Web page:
Beats Audio is up next. If we look at the implementation of Beats Audio in general, it is done through two different methods. In the first method, the vendor of the smartphone would install custom hardware like an amplified 3.5mm headphone jack while others would implement a software equalizer that jacks up the base. HP has adopted the second method here but, it is more than just booming bass. HP is offering specific settings tuned for different types of headphones (on-ear or in-ear). I wasn’t able to make out much of a difference except that for in-Ear mode volume levels would go down as compared to on-ear ones.
If you own a wireless HP printer then the wireless printing feature built into the Slate 7 may prove to be handy. But, the feature comes only with a handful of native apps like the Gallery or Email app. We have a wireless printer in our labs and on testing the Slate 7 I found that setting up the tablet and printing can be achieved in a jiffy. As long as the printer is connected to your Wi-Fi network properly you will see the printer listed in the print options automatically and you are ready to roll. On a little negative side, beyond the fact that it doesn’t work except with HP printers, the wireless printing feature comes built into only a few apps and not in Gmail or Chrome. There is this ePrint app that comes preloaded which you can use with ePrint compatible printers. The ePrint feature basically assigns an email address to your printer and print jobs can be sent through the app.
Out of the box HP Slate 7 supports MP3, AAC, WMA, and OGG audio files however it doesn’t support FLAC or WAV. In terms of video files, the Slate 7 supports MPEG-4, H.264, and WMV files at HD resolutions of up to 1080p. But, it doesn’t support DivX or Xvid. Just a reminder that you can alleviate the default omissions by HP and download apps from Google Play that will enable you to play these files.
Our battery testing mechanism isn’t state of the art but, we rely on the good old video tests at the brightest screen possible while the Wi-Fi is on. We found that Slate 7 used up all its juice in about 4 hours and 10 minutes. Compare this with the Nexus 7 and it is short by almost 6 hours. HP may not be up to the mark here.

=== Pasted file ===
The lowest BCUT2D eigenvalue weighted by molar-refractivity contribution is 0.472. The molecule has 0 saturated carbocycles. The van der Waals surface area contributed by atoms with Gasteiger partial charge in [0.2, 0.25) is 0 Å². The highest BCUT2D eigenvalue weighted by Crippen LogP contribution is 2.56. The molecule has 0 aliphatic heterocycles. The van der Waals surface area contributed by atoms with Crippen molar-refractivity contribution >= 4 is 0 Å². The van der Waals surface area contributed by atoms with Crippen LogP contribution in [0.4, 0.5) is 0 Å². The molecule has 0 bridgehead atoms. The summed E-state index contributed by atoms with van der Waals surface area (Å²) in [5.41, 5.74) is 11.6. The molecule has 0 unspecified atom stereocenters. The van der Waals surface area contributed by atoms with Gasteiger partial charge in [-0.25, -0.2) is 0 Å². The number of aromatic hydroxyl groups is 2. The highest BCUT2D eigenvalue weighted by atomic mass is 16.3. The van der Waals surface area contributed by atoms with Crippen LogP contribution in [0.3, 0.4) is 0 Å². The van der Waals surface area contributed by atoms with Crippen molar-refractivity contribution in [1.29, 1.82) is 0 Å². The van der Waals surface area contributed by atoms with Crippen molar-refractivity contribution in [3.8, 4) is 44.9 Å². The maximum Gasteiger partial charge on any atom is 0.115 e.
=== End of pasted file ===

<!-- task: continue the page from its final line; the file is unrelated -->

Cameras on the HP Slate 7 don’t impress much either. With noisy low quality images in indoor lightings both the front facing and rear facing cameras are more or less the same as what you may find in other tablets in the same segment. HP touts that Slate 7’s camera is better than the Nexus 7 but, I am yet to find that one out. Another thing, I am yet to find a tablet with a camera that gives me descent images which are comparable with high-end smartphones. Also capturing images through a tablet doesn’t really fit the scene – carrying a book size device around a garden or in a party snapping up images – it’s just not done. But, as many people would say, I need a tablet and that has to have a camera – so HP you have got that covered.
I would like to applaud once for HP for its effort on Slate 7 as after the TouchPad firesale it was definitely a bold move from HP to reenter the tablet arena. If given an option between Slate 7 and Nexus 7, I would choose Nexus 7. Why? Well because the Slate 7 isn’t up to the mark when it comes to display with lower resolution screen and modest battery life. At ₹13,999, I would say it is tad more affordable than Google’s Nexus 7 and it does offer competitive performance but, I would want a sharper screen and a tablet that at least last 7-8 hours at one go. If I was looking for more storage and a rear-facing camera I would go for Slate 7 otherwise, Google take my money please.